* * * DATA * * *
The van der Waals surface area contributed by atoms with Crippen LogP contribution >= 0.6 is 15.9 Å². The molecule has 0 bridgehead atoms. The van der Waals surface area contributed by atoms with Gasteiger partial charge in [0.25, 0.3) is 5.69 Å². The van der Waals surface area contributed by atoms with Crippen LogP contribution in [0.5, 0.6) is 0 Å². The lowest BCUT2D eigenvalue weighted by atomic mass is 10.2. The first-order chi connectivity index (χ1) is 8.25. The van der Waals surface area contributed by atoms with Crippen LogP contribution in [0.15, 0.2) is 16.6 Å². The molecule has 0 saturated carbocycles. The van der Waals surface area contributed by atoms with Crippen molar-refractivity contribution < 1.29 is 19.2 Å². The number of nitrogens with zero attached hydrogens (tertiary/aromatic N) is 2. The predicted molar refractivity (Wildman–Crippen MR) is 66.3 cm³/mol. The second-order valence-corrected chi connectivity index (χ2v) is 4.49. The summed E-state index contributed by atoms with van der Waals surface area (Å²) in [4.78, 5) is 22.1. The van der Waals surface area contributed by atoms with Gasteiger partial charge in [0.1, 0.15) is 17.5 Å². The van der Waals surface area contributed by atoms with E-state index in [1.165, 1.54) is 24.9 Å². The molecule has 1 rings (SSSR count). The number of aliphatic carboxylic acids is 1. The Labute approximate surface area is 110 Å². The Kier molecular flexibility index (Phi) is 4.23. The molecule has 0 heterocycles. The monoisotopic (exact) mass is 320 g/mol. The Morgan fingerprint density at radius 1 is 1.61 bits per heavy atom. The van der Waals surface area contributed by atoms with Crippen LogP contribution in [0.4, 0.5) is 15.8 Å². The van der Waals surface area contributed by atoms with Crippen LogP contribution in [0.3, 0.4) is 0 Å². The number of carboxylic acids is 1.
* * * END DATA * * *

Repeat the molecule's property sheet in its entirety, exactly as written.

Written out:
The van der Waals surface area contributed by atoms with Crippen LogP contribution >= 0.6 is 15.9 Å². The molecule has 0 bridgehead atoms. The van der Waals surface area contributed by atoms with Gasteiger partial charge in [0.25, 0.3) is 5.69 Å². The van der Waals surface area contributed by atoms with Crippen LogP contribution in [0.5, 0.6) is 0 Å². The lowest BCUT2D eigenvalue weighted by atomic mass is 10.2. The first-order chi connectivity index (χ1) is 8.25. The van der Waals surface area contributed by atoms with Crippen LogP contribution in [0.15, 0.2) is 16.6 Å². The molecule has 0 saturated carbocycles. The van der Waals surface area contributed by atoms with Crippen molar-refractivity contribution < 1.29 is 19.2 Å². The number of nitrogens with zero attached hydrogens (tertiary/aromatic N) is 2. The predicted molar refractivity (Wildman–Crippen MR) is 66.3 cm³/mol. The second-order valence-corrected chi connectivity index (χ2v) is 4.49. The summed E-state index contributed by atoms with van der Waals surface area (Å²) in [4.78, 5) is 22.1. The van der Waals surface area contributed by atoms with Gasteiger partial charge in [0.1, 0.15) is 17.5 Å². The van der Waals surface area contributed by atoms with E-state index in [1.165, 1.54) is 24.9 Å². The molecule has 1 rings (SSSR count). The number of aliphatic carboxylic acids is 1. The Labute approximate surface area is 110 Å². The Kier molecular flexibility index (Phi) is 4.23. The molecule has 0 heterocycles. The monoisotopic (exact) mass is 320 g/mol. The Morgan fingerprint density at radius 1 is 1.61 bits per heavy atom. The van der Waals surface area contributed by atoms with Crippen LogP contribution in [0.4, 0.5) is 15.8 Å². The van der Waals surface area contributed by atoms with Crippen LogP contribution in [0.3, 0.4) is 0 Å². The number of carboxylic acids is 1.